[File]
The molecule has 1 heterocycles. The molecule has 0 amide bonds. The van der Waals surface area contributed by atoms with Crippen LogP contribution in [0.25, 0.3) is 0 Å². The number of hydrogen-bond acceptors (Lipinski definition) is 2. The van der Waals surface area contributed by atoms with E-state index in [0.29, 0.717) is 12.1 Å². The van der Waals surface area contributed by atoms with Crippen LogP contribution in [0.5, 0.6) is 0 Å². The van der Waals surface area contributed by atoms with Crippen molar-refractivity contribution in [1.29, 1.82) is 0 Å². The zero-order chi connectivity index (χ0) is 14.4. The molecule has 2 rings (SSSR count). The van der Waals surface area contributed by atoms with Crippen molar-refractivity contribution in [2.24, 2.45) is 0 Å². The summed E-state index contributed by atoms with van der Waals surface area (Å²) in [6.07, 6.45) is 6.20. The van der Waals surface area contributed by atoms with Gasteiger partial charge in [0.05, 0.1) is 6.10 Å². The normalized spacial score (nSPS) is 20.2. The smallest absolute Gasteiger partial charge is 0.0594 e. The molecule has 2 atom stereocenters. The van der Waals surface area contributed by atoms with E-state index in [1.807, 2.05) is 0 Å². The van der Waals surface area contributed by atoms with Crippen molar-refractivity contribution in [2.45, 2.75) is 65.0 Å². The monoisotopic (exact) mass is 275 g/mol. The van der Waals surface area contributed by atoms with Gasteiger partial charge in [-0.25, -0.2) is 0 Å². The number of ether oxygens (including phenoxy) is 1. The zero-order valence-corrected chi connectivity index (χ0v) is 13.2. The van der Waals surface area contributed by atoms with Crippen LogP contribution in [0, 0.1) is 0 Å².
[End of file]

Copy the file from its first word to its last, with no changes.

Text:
The molecule has 1 heterocycles. The molecule has 0 amide bonds. The van der Waals surface area contributed by atoms with Crippen LogP contribution in [0.25, 0.3) is 0 Å². The number of hydrogen-bond acceptors (Lipinski definition) is 2. The van der Waals surface area contributed by atoms with E-state index in [0.29, 0.717) is 12.1 Å². The van der Waals surface area contributed by atoms with Crippen LogP contribution in [0.5, 0.6) is 0 Å². The van der Waals surface area contributed by atoms with Crippen molar-refractivity contribution in [1.29, 1.82) is 0 Å². The zero-order chi connectivity index (χ0) is 14.4. The molecule has 2 rings (SSSR count). The van der Waals surface area contributed by atoms with Crippen molar-refractivity contribution in [2.24, 2.45) is 0 Å². The summed E-state index contributed by atoms with van der Waals surface area (Å²) in [6.07, 6.45) is 6.20. The van der Waals surface area contributed by atoms with Gasteiger partial charge in [0.05, 0.1) is 6.10 Å². The normalized spacial score (nSPS) is 20.2. The smallest absolute Gasteiger partial charge is 0.0594 e. The molecule has 2 atom stereocenters. The van der Waals surface area contributed by atoms with E-state index in [1.807, 2.05) is 0 Å². The van der Waals surface area contributed by atoms with Crippen molar-refractivity contribution in [2.45, 2.75) is 65.0 Å². The monoisotopic (exact) mass is 275 g/mol. The van der Waals surface area contributed by atoms with Gasteiger partial charge in [-0.25, -0.2) is 0 Å². The number of ether oxygens (including phenoxy) is 1. The zero-order valence-corrected chi connectivity index (χ0v) is 13.2. The van der Waals surface area contributed by atoms with Crippen LogP contribution in [0, 0.1) is 0 Å².